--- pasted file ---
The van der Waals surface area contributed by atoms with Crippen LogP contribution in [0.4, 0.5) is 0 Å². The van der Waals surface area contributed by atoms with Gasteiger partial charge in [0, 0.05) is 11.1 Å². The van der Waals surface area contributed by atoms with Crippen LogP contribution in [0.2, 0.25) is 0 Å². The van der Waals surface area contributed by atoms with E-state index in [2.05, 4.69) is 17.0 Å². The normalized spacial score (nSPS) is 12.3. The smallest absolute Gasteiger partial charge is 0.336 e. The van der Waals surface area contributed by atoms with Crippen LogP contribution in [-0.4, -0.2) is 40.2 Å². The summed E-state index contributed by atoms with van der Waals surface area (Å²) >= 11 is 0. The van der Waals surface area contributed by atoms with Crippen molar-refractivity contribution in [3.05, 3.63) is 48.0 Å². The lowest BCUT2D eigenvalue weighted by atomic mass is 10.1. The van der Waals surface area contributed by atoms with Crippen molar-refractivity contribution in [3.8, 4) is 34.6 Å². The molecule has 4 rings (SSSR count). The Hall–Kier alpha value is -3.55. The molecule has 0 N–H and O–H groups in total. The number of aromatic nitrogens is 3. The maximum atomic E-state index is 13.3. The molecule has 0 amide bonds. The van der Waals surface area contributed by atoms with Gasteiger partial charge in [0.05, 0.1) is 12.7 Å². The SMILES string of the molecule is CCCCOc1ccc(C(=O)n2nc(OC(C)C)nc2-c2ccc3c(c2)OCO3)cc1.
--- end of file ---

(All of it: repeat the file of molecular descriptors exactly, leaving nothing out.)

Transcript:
The van der Waals surface area contributed by atoms with Crippen LogP contribution in [0.4, 0.5) is 0 Å². The van der Waals surface area contributed by atoms with Gasteiger partial charge in [0, 0.05) is 11.1 Å². The van der Waals surface area contributed by atoms with Crippen LogP contribution in [0.2, 0.25) is 0 Å². The van der Waals surface area contributed by atoms with E-state index in [2.05, 4.69) is 17.0 Å². The normalized spacial score (nSPS) is 12.3. The smallest absolute Gasteiger partial charge is 0.336 e. The van der Waals surface area contributed by atoms with Crippen LogP contribution in [-0.4, -0.2) is 40.2 Å². The summed E-state index contributed by atoms with van der Waals surface area (Å²) >= 11 is 0. The van der Waals surface area contributed by atoms with Crippen molar-refractivity contribution in [3.05, 3.63) is 48.0 Å². The lowest BCUT2D eigenvalue weighted by atomic mass is 10.1. The van der Waals surface area contributed by atoms with Crippen molar-refractivity contribution in [3.8, 4) is 34.6 Å². The molecule has 4 rings (SSSR count). The Hall–Kier alpha value is -3.55. The molecule has 0 N–H and O–H groups in total. The number of aromatic nitrogens is 3. The maximum atomic E-state index is 13.3. The molecule has 0 amide bonds. The van der Waals surface area contributed by atoms with Gasteiger partial charge in [0.05, 0.1) is 12.7 Å². The SMILES string of the molecule is CCCCOc1ccc(C(=O)n2nc(OC(C)C)nc2-c2ccc3c(c2)OCO3)cc1.